An amazing video of our beautiful Blue Marble from the International Space Station, titled “ISS over New Zealand”, published by the NASA Crew Earth Observations channel.
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An island or isle is any piece of sub-continental land that is surrounded by water. It is believed that there are over 100,000 islands in the world. It’s difficult to put a figure to the exact number as there are different kinds of them in various water bodies including oceans, seas, lakes, and rivers. There is even an island within a lake that is situated on an island located in a lake on an island. Only 322 of them are larger than 1000 km2 (386 sq mi). Here are the top 18 largest islands on Earth. Why 18? Because this is the number of islands that have a land area of greater than 100,000 square kilometers (38,610 square miles).
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The Earth is always changing. “The only thing that is constant is change”, as Heraklitus (c. 535 – c. 475 BC) the pre-Socratic Greek philosopher once said. Unfortunately, things do not always happen the way we would have wanted. Here nine of natural wonders that has been lost in the recent centuries or even decades.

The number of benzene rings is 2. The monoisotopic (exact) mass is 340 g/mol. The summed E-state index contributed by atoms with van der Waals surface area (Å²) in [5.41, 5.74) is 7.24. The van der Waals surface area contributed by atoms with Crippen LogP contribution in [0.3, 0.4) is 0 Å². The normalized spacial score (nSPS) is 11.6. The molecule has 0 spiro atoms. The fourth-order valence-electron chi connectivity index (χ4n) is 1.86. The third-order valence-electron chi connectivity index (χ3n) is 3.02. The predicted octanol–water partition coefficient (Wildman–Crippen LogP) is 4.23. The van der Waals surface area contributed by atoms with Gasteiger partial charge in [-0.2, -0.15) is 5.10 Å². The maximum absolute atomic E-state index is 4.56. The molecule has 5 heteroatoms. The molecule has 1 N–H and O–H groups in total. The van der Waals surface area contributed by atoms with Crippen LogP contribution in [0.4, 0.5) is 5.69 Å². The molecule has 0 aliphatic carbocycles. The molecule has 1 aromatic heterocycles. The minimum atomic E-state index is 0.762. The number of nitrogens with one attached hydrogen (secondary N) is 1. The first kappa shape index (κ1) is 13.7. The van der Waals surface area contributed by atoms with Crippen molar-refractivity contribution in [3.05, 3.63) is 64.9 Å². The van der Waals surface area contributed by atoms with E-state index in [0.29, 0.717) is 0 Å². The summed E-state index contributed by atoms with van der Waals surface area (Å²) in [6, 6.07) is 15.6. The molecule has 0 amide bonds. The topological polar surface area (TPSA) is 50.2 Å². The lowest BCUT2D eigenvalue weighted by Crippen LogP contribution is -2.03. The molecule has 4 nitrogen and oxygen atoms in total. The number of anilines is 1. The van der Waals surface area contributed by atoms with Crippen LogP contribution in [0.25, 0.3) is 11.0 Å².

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“Slope Point” is the southernmost point of New Zealand’s South Island. It lies 4803 km (2984 mi) from the South Pole and 5140 km (3194 mi) from the equator. The place is regularly exposed to extreme weather conditions including heavy winds. The fierce and cold Antarctic winds can uninterruptedly travel over the Southern Ocean for 3200 km (2000 mi) and turn trees into strange but somehow beautiful statues.
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Earth is still the only planet we know where water can exist in liquid form on the surface and the water is vital for all known forms of life. Rain brings life: it is a major component of the water cycle (also known as hydrologic cycle, the continuous movement of water on, above and below the surface of the Earth) and is responsible for depositing most of the fresh water on the Earth. Here are the top ten wettest places on Earth.
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In the small islands of New Zealand, world’s heaviest insect lives: The Giant weta. There are 70 types of species of weta in the genus Deinacrida of the family Anostostomatidae. Giant weta is endemic to New Zealand and is an example of island gigantism: which is a biological phenomenon leading to a larger size than their mainland relatives because of their isolation and lack of large predators. A female giant weta filled with eggs can reach up to 70 grams or more!
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